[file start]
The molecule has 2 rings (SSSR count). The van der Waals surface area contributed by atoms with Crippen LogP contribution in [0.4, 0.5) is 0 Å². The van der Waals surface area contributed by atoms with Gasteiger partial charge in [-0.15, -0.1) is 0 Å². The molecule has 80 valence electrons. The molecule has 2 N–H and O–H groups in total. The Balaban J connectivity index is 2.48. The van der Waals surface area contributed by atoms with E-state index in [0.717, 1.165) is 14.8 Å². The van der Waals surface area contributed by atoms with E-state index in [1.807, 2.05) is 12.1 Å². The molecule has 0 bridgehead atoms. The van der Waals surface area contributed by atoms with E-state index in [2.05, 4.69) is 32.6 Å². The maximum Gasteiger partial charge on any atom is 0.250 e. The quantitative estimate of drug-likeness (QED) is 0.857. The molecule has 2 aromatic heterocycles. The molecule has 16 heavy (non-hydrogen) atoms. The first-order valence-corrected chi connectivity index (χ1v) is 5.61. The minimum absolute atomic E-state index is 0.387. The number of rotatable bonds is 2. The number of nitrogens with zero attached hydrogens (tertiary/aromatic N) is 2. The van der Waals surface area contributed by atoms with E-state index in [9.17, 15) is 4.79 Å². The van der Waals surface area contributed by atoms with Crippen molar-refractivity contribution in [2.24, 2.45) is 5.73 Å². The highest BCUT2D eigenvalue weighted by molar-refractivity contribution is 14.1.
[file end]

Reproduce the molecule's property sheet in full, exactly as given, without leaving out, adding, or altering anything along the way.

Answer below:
The molecule has 2 rings (SSSR count). The van der Waals surface area contributed by atoms with Crippen LogP contribution in [0.4, 0.5) is 0 Å². The van der Waals surface area contributed by atoms with Gasteiger partial charge in [-0.15, -0.1) is 0 Å². The molecule has 80 valence electrons. The molecule has 2 N–H and O–H groups in total. The Balaban J connectivity index is 2.48. The van der Waals surface area contributed by atoms with E-state index in [0.717, 1.165) is 14.8 Å². The van der Waals surface area contributed by atoms with E-state index in [1.807, 2.05) is 12.1 Å². The molecule has 0 bridgehead atoms. The van der Waals surface area contributed by atoms with E-state index in [2.05, 4.69) is 32.6 Å². The maximum Gasteiger partial charge on any atom is 0.250 e. The quantitative estimate of drug-likeness (QED) is 0.857. The molecule has 2 aromatic heterocycles. The molecule has 16 heavy (non-hydrogen) atoms. The first-order valence-corrected chi connectivity index (χ1v) is 5.61. The minimum absolute atomic E-state index is 0.387. The number of rotatable bonds is 2. The number of nitrogens with zero attached hydrogens (tertiary/aromatic N) is 2. The van der Waals surface area contributed by atoms with E-state index in [9.17, 15) is 4.79 Å². The van der Waals surface area contributed by atoms with Crippen molar-refractivity contribution in [2.24, 2.45) is 5.73 Å². The highest BCUT2D eigenvalue weighted by molar-refractivity contribution is 14.1.